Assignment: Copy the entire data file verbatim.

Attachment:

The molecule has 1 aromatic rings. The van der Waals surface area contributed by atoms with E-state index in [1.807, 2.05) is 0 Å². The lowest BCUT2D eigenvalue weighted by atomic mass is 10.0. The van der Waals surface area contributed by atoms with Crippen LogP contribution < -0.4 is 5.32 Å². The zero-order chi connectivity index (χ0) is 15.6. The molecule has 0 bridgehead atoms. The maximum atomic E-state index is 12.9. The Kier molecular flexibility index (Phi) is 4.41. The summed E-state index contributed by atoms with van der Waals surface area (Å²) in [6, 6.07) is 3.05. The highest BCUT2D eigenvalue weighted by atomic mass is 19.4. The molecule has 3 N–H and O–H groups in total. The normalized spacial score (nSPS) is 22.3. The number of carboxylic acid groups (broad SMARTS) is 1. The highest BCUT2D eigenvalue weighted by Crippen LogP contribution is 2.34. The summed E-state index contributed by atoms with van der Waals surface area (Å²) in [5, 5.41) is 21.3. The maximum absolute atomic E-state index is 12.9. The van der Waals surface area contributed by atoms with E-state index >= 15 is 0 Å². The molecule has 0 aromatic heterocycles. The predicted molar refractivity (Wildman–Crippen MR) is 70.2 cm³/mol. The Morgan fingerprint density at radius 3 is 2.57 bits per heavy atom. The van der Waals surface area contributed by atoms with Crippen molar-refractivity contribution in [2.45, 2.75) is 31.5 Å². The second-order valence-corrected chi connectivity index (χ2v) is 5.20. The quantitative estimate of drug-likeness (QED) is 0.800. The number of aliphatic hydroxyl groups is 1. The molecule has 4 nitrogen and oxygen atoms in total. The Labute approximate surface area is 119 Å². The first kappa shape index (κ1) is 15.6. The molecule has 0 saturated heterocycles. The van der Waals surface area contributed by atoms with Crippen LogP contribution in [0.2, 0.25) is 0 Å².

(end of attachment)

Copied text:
The molecule has 1 aromatic rings. The van der Waals surface area contributed by atoms with E-state index in [1.807, 2.05) is 0 Å². The lowest BCUT2D eigenvalue weighted by atomic mass is 10.0. The van der Waals surface area contributed by atoms with Crippen LogP contribution < -0.4 is 5.32 Å². The zero-order chi connectivity index (χ0) is 15.6. The molecule has 0 bridgehead atoms. The maximum atomic E-state index is 12.9. The Kier molecular flexibility index (Phi) is 4.41. The summed E-state index contributed by atoms with van der Waals surface area (Å²) in [6, 6.07) is 3.05. The highest BCUT2D eigenvalue weighted by atomic mass is 19.4. The molecule has 3 N–H and O–H groups in total. The normalized spacial score (nSPS) is 22.3. The number of carboxylic acid groups (broad SMARTS) is 1. The highest BCUT2D eigenvalue weighted by Crippen LogP contribution is 2.34. The summed E-state index contributed by atoms with van der Waals surface area (Å²) in [5, 5.41) is 21.3. The maximum absolute atomic E-state index is 12.9. The van der Waals surface area contributed by atoms with E-state index >= 15 is 0 Å². The molecule has 0 aromatic heterocycles. The predicted molar refractivity (Wildman–Crippen MR) is 70.2 cm³/mol. The Morgan fingerprint density at radius 3 is 2.57 bits per heavy atom. The van der Waals surface area contributed by atoms with Crippen molar-refractivity contribution in [2.45, 2.75) is 31.5 Å². The second-order valence-corrected chi connectivity index (χ2v) is 5.20. The quantitative estimate of drug-likeness (QED) is 0.800. The number of aliphatic hydroxyl groups is 1. The molecule has 4 nitrogen and oxygen atoms in total. The Labute approximate surface area is 119 Å². The first kappa shape index (κ1) is 15.6. The molecule has 0 saturated heterocycles. The van der Waals surface area contributed by atoms with Crippen LogP contribution in [0.2, 0.25) is 0 Å².